What do a billionaire real estate mogul, a wealth management executive and a Republican congresswoman have in common?
Living and working in South Florida, they share concerns about the impacts that a changing climate — and rising seas — may pose to the area and its economy.
During an in-depth panel discussion hosted as part of the Florida Priorities Summit 2018 at the University of Miami, Related Group Chairman and CEO Jorge Pérez said real estate developers and lawmakers need to work together to ensure the low-lying areas of South Florida remain sustainable and that plans for Everglades restoration move forward quickly.
“Sea level rise is something that is going to hit us all,” Pérez said. “I think that it requires a huge political will and a huge private [sector] will.”
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Pérez was joined by fellow real estate developer David Martin, president and co-founder of Terra, Republican state Rep. Holly Raschein, representing the Keys and South Miami-Dade, and Marc Singer, founding partner of Singer Xenos Wealth Management.
Dr. Steve Davis, a senior ecologist at The Everglades Foundation, provided the audience with a crash course in Florida’s ongoing work to help restore the Everglades and reroute discharges from Lake Okeechobee south toward Florida Bay. Water from the nutrient-rich lake in central Florida, which fills up on water flowing south from Kissimmee, discharges east to the Caloosahatchee River and west to the St. Lucie River, Davis said.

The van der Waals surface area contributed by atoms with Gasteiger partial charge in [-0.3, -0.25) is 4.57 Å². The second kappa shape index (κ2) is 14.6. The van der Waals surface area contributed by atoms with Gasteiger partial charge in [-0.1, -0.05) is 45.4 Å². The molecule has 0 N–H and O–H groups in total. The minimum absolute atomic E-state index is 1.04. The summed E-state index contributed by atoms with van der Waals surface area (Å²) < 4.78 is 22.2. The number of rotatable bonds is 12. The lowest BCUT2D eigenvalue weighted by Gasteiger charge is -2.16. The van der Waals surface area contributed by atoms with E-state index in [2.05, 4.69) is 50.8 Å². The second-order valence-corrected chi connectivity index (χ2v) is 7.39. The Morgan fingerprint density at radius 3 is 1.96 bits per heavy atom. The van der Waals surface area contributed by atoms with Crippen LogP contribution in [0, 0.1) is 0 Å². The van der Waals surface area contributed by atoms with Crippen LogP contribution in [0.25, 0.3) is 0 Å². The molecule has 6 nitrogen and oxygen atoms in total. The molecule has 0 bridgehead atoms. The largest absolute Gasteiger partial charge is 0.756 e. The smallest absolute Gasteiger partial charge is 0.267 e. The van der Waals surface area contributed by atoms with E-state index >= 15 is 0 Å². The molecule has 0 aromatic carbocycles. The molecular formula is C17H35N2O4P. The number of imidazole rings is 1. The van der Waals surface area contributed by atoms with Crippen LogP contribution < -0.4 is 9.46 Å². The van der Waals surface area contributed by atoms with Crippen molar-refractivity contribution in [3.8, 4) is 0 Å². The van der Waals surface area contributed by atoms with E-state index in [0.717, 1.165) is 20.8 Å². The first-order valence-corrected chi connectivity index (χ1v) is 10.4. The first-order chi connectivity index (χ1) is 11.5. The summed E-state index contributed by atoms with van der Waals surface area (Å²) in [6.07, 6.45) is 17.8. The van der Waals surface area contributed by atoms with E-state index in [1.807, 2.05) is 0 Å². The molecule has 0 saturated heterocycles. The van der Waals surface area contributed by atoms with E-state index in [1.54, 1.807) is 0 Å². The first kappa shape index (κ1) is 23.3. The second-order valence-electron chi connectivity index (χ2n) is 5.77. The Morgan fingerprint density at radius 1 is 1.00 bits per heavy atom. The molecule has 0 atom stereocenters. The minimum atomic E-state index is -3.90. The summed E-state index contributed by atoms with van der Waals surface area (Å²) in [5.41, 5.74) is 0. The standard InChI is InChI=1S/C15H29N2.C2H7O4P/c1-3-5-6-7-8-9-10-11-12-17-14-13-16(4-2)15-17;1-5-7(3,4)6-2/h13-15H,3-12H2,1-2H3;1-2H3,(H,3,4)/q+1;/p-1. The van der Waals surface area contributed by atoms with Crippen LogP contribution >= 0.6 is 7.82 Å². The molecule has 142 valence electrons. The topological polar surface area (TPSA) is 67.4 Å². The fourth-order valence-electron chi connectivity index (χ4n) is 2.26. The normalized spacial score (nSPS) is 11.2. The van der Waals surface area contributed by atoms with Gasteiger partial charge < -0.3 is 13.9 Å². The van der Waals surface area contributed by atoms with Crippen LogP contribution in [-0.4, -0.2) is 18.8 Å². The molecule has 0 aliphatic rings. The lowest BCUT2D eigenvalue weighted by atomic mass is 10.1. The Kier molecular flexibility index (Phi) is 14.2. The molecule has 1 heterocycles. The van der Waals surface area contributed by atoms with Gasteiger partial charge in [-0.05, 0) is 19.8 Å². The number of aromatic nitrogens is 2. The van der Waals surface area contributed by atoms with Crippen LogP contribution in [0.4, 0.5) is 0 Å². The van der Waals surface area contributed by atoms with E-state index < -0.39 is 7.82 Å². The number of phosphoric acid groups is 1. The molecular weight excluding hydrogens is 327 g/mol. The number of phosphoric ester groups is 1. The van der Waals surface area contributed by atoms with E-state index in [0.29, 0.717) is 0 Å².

Meanwhile, Everglades National Park and Florida Bay have seen a 50 percent drop-off in fresh water flowing south, leading to excess salinity and sea grass dying.
“We know that water needs to go south,” Davis said. “This infrastructure has left the southern end of this system … really vulnerable to drought and dependent upon rainfall each and every year to keep these habitats and resources protected.”
Projects are underway to help store massive amounts of water south of the lake and open up a lane for water to flow south, Davis said. He said the restoration plan would help reduce by 50 percent the harmful discharges from the lake that have spread algal blooms to Florida’s coasts.
“Every environmental disturbance creates an economic disruption,” said Martin, the real estate developer. He and the panelists spent much of their time speaking about keeping Florida’s tourism industries thriving, and the need to keep Florida’s coasts resilient in the face of sea level rise.
A few years ago, Martin and his contemporaries didn’t hear a whole lot about rising seas. Now, says wealth manager Singer, it’s a topic of conversation several times a week.
Singer, who runs a $1.5 billion firm based in Coral Gables, has been giving his clients rather contrarian advice as of late: Get out of South Florida real estate before values drop. Predictions show that South Florida may see 1 to 2 feet of sea level rise by 2060, and taxpayers may wind up fronting the load to keep their cities, and the county, resilient.
He now preaches a “50 percent rule” that warns against keeping more than half of your assets in vulnerable markets, like flood-prone areas of South Florida.
While property value changes are cyclical, he said, “if the sea level rises, it won’t be cycling back down again.”
Raschein said Wednesday’s discussion would likely be the first of several.
“I don’t think it’s going to go away,” Raschein said. “We’re going to be having this conversation while we’re sitting in our rocking chairs.”